Consequently if an enterprise is associated with a governmental authority or public institution, or if the enterprise’s business involves the State’s key technology or technology that will be applied to sensitive fields such as military affairs, certain information included in its corporate business information might be determined as State secrets. When providing the foreign governmental authority with its corporate business information, if the enterprise fails to delete such information that might be determined as State secrets or if no approval has been obtained from the relevant confidentiality administrative authority and no confidentiality measure has been adopted, the enterprise is likely to face the risk of disclosing the State secrets and therefore be ordered to bear corresponding administrative or even criminal liability.
(2)Illegal Delivery of Archives
According to the Archival Law of the People's Republic of China and the Measures for the Implementation of the Archival Law of the People's Republic of China, "archives" that should be protected under the law refer to historical records in various forms, including, among others, written materials in different languages, pictures, diagrams and audio-visual materials, whose preservation is of value to the State and the society and which have been or are being directly formed by State authorities, public organizations and by individuals in their political, military, economic, scientific, technological, cultural, religious and other activities. For collectively-owned or individually-owned archives and photocopies thereof, whose preservation is of value to the State and the society or which should be kept confidential, if any enterprise or institution or any individual needs to carry, transport or post them abroad, examination and approval from the relevant governmental archives administrative department must be conducted and obtained and the customs will release such archives or photocopies upon examining the approval documents; otherwise, administrative penalties might be imposed on and criminal liability might even be pursued against the enterprise, institution or individual. It is clear from the foregoing provisions that the scope of archives that must be examined and approved before they can be transmitted abroad is quite broad, and the definition is even more ambiguous than the term “State secret”, since in addition to history records that should be kept confidential, historical records in various forms whose preservation is of value to the State and the society might also be included.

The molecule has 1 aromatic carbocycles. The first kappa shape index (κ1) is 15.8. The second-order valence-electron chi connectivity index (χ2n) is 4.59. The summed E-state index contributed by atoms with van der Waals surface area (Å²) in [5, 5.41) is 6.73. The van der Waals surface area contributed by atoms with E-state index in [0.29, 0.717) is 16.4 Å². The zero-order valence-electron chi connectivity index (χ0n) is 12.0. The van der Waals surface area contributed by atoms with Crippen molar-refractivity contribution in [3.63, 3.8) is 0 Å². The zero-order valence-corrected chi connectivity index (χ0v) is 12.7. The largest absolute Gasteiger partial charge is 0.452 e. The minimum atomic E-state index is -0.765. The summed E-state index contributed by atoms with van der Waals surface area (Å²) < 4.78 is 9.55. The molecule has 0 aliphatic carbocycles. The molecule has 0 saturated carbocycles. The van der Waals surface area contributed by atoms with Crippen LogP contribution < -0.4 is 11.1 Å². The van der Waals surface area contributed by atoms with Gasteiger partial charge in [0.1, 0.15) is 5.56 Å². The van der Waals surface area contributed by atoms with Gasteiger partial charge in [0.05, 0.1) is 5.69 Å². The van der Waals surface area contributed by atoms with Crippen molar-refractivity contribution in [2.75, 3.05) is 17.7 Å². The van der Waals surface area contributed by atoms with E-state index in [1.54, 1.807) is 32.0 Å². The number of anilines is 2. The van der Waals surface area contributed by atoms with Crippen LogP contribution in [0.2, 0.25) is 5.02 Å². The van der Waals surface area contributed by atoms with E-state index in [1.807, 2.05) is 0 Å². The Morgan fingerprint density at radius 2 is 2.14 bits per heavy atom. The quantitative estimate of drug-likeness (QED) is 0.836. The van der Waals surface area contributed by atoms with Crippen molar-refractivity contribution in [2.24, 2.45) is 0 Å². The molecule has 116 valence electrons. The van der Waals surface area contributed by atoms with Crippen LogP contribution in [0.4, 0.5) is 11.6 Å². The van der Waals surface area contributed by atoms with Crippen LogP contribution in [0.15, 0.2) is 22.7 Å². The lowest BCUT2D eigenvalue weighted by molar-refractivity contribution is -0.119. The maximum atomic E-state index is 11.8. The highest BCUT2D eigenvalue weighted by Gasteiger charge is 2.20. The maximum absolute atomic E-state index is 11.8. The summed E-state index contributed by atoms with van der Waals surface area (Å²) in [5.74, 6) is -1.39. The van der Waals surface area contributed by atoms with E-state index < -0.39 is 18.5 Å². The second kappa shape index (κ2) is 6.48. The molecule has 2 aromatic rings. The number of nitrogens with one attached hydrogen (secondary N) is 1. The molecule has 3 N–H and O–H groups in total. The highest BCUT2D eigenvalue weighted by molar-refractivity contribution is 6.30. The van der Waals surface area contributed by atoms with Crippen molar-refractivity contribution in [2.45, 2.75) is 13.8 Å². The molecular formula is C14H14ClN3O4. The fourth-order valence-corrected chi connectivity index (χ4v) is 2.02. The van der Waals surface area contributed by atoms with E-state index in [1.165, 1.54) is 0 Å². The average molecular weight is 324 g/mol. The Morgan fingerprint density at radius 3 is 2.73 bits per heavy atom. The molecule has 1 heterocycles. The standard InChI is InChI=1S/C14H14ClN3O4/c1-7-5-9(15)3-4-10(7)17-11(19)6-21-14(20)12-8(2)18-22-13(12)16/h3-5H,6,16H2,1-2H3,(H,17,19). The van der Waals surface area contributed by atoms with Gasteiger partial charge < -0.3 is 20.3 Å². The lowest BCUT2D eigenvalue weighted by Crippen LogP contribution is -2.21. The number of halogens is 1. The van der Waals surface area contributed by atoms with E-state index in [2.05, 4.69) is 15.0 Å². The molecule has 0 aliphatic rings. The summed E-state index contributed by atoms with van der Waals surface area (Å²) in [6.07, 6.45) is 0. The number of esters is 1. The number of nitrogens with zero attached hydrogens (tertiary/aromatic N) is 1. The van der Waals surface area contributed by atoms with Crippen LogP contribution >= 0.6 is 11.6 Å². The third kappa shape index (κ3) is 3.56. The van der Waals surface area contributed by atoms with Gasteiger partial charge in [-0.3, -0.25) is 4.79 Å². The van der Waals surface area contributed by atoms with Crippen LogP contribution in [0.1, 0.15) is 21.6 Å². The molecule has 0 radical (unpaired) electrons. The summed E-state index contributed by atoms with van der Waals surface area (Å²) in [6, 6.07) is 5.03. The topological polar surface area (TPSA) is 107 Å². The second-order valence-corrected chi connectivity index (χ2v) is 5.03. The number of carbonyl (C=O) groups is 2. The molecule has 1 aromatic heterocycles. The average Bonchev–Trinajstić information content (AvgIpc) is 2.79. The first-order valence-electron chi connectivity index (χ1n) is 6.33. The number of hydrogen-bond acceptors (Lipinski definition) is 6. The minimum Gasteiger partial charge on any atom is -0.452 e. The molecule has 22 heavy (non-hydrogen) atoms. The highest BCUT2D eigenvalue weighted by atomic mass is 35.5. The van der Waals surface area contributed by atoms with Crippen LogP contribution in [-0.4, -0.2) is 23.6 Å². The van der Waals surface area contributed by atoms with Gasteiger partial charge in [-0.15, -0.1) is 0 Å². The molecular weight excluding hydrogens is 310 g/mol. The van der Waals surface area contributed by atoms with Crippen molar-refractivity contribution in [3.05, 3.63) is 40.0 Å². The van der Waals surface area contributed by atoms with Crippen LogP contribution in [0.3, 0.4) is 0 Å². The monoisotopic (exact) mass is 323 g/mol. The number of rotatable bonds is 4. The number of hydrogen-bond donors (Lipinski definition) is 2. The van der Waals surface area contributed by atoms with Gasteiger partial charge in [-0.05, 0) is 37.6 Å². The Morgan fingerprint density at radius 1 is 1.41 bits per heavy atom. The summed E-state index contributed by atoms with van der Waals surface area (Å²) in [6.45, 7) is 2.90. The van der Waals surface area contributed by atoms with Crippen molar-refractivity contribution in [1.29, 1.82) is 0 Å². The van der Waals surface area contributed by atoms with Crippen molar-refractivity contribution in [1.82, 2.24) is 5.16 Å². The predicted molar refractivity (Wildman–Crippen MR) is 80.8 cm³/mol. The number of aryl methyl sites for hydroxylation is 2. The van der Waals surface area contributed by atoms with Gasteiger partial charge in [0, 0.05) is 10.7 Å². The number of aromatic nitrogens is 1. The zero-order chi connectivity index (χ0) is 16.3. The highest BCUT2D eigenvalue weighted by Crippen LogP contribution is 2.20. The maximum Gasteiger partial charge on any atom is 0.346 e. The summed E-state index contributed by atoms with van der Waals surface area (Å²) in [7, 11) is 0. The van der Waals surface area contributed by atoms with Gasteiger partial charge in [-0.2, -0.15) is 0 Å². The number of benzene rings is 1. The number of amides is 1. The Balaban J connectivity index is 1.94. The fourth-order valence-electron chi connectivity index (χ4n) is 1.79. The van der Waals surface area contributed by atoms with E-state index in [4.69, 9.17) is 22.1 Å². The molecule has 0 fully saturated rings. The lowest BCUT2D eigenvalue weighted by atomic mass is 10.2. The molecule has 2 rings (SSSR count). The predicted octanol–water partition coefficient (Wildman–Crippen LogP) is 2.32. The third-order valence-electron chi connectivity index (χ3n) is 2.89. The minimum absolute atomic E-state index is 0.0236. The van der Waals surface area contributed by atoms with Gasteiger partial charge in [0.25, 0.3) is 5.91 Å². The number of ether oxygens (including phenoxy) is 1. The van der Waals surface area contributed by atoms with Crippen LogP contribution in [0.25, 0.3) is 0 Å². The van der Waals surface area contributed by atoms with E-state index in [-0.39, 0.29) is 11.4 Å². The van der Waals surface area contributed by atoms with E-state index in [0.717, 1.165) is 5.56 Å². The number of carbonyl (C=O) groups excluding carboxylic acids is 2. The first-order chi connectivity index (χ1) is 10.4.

Consequently if an enterprise engages in business activities in fields of significant influences to the State or the society, such as political, military, economic, scientific and technological activities, its information and data records (including transaction contracts, financial data and correspondences) are likely to include archives that are of preservation value to the State or that should be protected. When providing corporate business information to a foreign governmental authority, if said business information is not deleted or if such information and photocopies thereof are transmitted abroad by various means without obtaining the approval from the relevant archive administrative department, the enterprise is likely to face the legal risk of an illegal delivery of archives and therefore be demanded to bear the corresponding administrative or even criminal liability.
Since disclosure of State secrets or illegal delivery of protected archives might subject enterprises to serious consequences including administrative or even criminal penalties, when collecting and reorganizing corporate business information to be provided to any foreign governmental authority, enterprises should first pay attention to disposal of information that might involve confidentiality.